Thursday, 7 December 2017

Thursday 7th December: Ecce Ancilla Domini!

Blimey, I am exhausted but then I have just a mammoth food and present shop and walked the dog and so I am having a well-earned sit down with a Tunnocks teacake and today's image...

Ecce Ancilla Domini! (1849-50) Dante Gabriel Rossetti
I do love a title with an exclamation mark in it - makes the whole business so much more dramatic.  I should have gone with that for my books.  Actually, from now on I shall be Kirsty Stonell Walker!  I like to sound like I startle people.  Anyway, cracking on with today's annunciation, we have Rossetti's classic, one I've featured here many a time and I'm sure is well known to you.  Mary (in the shape of a ginger Christina Rossetti) is cowering on her little bed while a fiery-footed angel does some of that womb-pointing which is wholly unnecessary and a tad personal.  Behind her is a drape of blue, referencing how Mary was the only figure in religious art that was important enough to splash out on lapis for.  In the foreground are even more lilies, this time tumbling through a startlingly red background, no doubt hinting at the passion to come.

The Girlhood of Mary Virgin (1848-9) 
Of course, that wasn't the first time (or indeed the last) that Rossetti depicted the Virgin Mary.  It could be seen as a sequel to The Girlhood of Mary Virgin and indeed it is the same red embroidery she is working on, whilst being bothered by the angel who just won't leave the plant alone. It's enough to put you off your stitching. I can't imagine it is the same angel who turns up in her room later.  Exactly how long did it take her to stitch that?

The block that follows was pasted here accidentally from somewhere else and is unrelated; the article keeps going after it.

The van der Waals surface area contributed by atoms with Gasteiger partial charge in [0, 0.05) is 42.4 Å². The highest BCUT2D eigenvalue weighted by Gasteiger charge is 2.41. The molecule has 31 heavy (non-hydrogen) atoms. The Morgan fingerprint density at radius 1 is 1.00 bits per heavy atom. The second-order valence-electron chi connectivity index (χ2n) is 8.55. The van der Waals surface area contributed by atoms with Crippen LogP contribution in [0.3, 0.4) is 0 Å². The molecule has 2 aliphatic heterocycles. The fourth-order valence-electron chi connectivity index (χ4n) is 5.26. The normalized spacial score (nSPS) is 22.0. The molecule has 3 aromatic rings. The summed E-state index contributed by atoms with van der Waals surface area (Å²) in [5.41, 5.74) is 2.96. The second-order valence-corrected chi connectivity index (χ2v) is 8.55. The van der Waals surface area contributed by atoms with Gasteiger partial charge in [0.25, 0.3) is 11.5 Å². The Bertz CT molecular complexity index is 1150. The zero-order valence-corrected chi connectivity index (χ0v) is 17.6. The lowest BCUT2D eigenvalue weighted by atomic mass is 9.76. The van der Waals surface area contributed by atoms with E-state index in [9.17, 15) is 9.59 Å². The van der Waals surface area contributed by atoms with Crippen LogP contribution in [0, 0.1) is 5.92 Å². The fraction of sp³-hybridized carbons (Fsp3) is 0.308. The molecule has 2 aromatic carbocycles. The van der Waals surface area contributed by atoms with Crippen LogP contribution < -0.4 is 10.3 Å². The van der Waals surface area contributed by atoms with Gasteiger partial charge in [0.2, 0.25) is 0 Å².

The Annunciation (1850s)
Not content with a purely indoor annunciation, Rossetti also did an alfresco version with the angel appearing in the shrubbery when you least expect it.  Also, he popped a dove in for good measure because unlike a few other annunciation, it's not a good one without a dove.  I wonder if there is any connection to why he called Elizabeth Siddal his 'dove'? It can't be denied that even before he met her, he was changing his sister to look like her and the Mary in the later watercolour is bound to be her.  Did he see Elizabeth as a holy figure?  Was that half the problem?  It is very tempting to read into relationships what is displayed on the canvas, but then he might have called her 'dove' because it rhymes with 'love' and that makes it easier to impress her with poems...

Study for 'Ecce Ancilla Domini!' (c.1849)
I like Rossetti's annunciation because perversely it doesn't look nice.  Mary looks small and cornered and the angel (modelled for by William Michael Rossetti) looks very manly and big.  It's a small breathless little room, not the great outdoors, and she is a skinny little girl with an angel gesturing at her lady parts. It's a strikingly honest interpretation of the text, and one that bears comparison with Millais' Isabella and the brother's foot pointing violently at his sister.  The angel doesn't look violent, just matter of fact.  Oddly, that is the one thing the whole situation isn't.  It's meant to be magical, extraordinary, there are many ways the image could be dressed up to hide the bare fact of the matter.  Rossetti doesn't do that.  He just puts a little girl in a white room with nowhere to run from her destiny.  Best of luck to her.

See you lovely chaps tomorrow...

1 comment:

  1. Ecce Ancilla Domini is by far my absolute favourite Annunciation depiction EVER! The only one that captures the terror of an angelic encounter, that shows Mary as a very young teen (as she most likely would have been), and that makes her acceptance of the message even more extraordinary.
    I had a print of this on my wall at college, and it's no less powerful today than when I first encountered it over 35 years ago.
    I am loving this series of posts, btw - thank you :D x


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